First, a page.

By Chanel Cain
Black women sit at a very difficult intersection of race and gender. It can be a very difficult road to navigate. From beauty standards to racial stereotypes, there are a plethora of pitfalls many young Black girls and women can fall into. Through her work, social worker and filmmaker Hawantatu Bangura seeks to make the path easier to navigate.
Bangura’s short film “I Am Black & Beautiful” compiles the stories of several Afro-Australian women, bringing to light their struggles with growing up with western standards of beauty. Interspersed with interpretive dance, the film strikes an emotional chord that is all too familiar with Black women around the world.
One woman describes how seeing icons like Barbie and Cinderella caused her to dislike her own features, stating, “If I’m a princess, shouldn’t I have that nose too?”
Despite the pain, however, the women come out the other side affirmed in their Blackness, made whole by it. The film takes what can be an isolating experience and turns it into something triumphant.
“I’ve got nieces, I’ve got the younger generation that I feel like they need to hear these messages. And how we, as Black women, have overcome some of these challenges to deal with self image insecurities, so that they can learn from it and they can improve their lives as well and feel like they’re not alone,” Bangura said.
Bangura herself grew up in a similar situation to many of the women in her film. Originally born in Sierra Leone, Bangura came to Australia as a refugee at 13. As she settled into her new home, she found herself surrounded by creative opportunities. When her cousin invited her to work on a short film, it lit a flame that had been building for years.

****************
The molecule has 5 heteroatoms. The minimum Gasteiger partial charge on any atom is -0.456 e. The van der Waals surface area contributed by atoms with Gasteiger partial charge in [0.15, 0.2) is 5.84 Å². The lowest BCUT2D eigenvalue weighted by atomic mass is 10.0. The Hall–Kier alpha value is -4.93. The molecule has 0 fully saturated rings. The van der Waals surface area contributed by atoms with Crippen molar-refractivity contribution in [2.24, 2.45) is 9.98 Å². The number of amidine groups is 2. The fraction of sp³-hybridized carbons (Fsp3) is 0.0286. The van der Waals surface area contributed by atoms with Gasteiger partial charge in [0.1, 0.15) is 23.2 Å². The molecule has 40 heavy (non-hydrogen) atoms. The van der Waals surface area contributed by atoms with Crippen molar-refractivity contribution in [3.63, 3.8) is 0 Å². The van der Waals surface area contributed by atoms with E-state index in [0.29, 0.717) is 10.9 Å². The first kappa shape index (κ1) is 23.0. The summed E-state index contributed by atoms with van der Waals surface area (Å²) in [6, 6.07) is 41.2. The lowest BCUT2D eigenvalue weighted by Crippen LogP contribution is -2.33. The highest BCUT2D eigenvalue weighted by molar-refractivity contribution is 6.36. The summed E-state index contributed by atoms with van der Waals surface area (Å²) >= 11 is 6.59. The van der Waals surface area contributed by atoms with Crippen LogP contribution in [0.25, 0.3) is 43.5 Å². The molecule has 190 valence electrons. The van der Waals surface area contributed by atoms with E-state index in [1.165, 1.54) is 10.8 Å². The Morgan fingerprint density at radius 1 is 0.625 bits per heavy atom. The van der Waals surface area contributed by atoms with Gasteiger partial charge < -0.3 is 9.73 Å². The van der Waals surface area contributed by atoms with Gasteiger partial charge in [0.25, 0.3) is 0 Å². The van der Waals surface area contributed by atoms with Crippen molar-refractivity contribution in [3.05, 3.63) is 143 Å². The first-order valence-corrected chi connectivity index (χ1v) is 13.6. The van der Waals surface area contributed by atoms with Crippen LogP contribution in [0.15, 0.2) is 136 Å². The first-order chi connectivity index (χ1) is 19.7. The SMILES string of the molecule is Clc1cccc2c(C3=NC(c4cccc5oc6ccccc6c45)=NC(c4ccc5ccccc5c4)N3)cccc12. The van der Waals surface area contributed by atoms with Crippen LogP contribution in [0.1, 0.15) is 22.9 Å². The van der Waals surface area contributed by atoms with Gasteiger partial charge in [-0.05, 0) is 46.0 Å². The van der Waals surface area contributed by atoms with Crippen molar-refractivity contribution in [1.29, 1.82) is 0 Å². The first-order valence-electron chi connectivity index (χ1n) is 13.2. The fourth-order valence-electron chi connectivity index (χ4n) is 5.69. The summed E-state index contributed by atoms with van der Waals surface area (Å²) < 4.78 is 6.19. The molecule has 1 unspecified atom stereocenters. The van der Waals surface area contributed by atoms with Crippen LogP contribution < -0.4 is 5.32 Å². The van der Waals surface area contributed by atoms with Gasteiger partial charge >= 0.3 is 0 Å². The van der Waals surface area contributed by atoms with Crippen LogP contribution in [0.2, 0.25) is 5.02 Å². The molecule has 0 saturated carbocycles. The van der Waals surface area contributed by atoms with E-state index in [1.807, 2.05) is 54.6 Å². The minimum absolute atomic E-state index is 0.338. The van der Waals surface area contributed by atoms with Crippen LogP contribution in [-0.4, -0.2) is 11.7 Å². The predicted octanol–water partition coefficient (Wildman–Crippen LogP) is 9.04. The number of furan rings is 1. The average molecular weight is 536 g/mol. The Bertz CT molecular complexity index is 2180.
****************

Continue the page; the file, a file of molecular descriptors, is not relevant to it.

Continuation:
“Whether it was folklore stories that I hear about my dad’s village where we go for holidays, or just watching films like ‘Home Alone’ and other children’s movies during that time, they all inspired me to explore filmmaking,” Bangura said.
The self-taught filmmaker also has a passion for social work, obtaining a degree while still pursuing filmmaking. The dual focus heavily influences her work, as seen by the immense care and compassion present in her short film.
“I always draw from [social work],” Bangura said. “Because the key aspect of that is addressing social issues, social justice and also helping people to reach their full potential.”
Bangura took a story that almost every Black woman endures and turned it into a piece that can provide healing to past generations while breaking the cycle for the new.
“They have to go on that journey of, you know, finding and rediscovering who they are. So that can also take a lifetime. But I say, you know, we have to start from somewhere.”
Tying back into her social work, Bangura wants to foster confidence and self worth in little Black girls around the world. The film sends the message that true beauty lies in the authentic self. Her work lays the foundation for a less bumpy ride into self acceptance.
Watch “I Am Black & Beautiful” on kweliTV.